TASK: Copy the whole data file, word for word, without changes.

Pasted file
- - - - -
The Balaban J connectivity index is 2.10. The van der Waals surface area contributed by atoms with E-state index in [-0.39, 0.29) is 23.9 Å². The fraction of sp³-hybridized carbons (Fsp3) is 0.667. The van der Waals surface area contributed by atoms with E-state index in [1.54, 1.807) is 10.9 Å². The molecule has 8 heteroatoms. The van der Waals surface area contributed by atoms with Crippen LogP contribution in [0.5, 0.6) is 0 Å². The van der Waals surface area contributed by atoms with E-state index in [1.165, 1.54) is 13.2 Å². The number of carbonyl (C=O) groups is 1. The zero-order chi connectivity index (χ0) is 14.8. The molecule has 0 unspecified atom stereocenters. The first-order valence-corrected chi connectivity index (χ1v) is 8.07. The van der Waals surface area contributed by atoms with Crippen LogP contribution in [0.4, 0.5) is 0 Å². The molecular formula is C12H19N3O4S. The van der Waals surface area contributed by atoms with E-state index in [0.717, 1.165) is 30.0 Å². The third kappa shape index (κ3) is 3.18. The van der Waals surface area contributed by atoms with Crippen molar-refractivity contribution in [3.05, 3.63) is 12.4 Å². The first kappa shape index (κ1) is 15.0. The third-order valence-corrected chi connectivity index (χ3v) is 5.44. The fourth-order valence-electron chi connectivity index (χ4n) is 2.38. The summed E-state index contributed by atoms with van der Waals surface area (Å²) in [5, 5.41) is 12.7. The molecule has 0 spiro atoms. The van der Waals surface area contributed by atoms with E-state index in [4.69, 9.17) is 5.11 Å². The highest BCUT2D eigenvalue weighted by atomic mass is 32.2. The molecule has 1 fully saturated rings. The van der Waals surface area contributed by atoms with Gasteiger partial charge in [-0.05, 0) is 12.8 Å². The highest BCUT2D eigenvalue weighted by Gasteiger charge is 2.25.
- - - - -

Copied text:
The Balaban J connectivity index is 2.10. The van der Waals surface area contributed by atoms with E-state index in [-0.39, 0.29) is 23.9 Å². The fraction of sp³-hybridized carbons (Fsp3) is 0.667. The van der Waals surface area contributed by atoms with E-state index in [1.54, 1.807) is 10.9 Å². The molecule has 8 heteroatoms. The van der Waals surface area contributed by atoms with Crippen LogP contribution in [0.5, 0.6) is 0 Å². The van der Waals surface area contributed by atoms with E-state index in [1.165, 1.54) is 13.2 Å². The number of carbonyl (C=O) groups is 1. The zero-order chi connectivity index (χ0) is 14.8. The molecule has 0 unspecified atom stereocenters. The first-order valence-corrected chi connectivity index (χ1v) is 8.07. The van der Waals surface area contributed by atoms with Crippen LogP contribution in [0.4, 0.5) is 0 Å². The molecular formula is C12H19N3O4S. The van der Waals surface area contributed by atoms with E-state index in [0.717, 1.165) is 30.0 Å². The third kappa shape index (κ3) is 3.18. The van der Waals surface area contributed by atoms with Crippen molar-refractivity contribution in [3.05, 3.63) is 12.4 Å². The first kappa shape index (κ1) is 15.0. The third-order valence-corrected chi connectivity index (χ3v) is 5.44. The fourth-order valence-electron chi connectivity index (χ4n) is 2.38. The summed E-state index contributed by atoms with van der Waals surface area (Å²) in [5, 5.41) is 12.7. The molecule has 0 spiro atoms. The van der Waals surface area contributed by atoms with E-state index in [4.69, 9.17) is 5.11 Å². The highest BCUT2D eigenvalue weighted by atomic mass is 32.2. The molecule has 1 fully saturated rings. The van der Waals surface area contributed by atoms with Gasteiger partial charge in [-0.05, 0) is 12.8 Å². The highest BCUT2D eigenvalue weighted by Gasteiger charge is 2.25.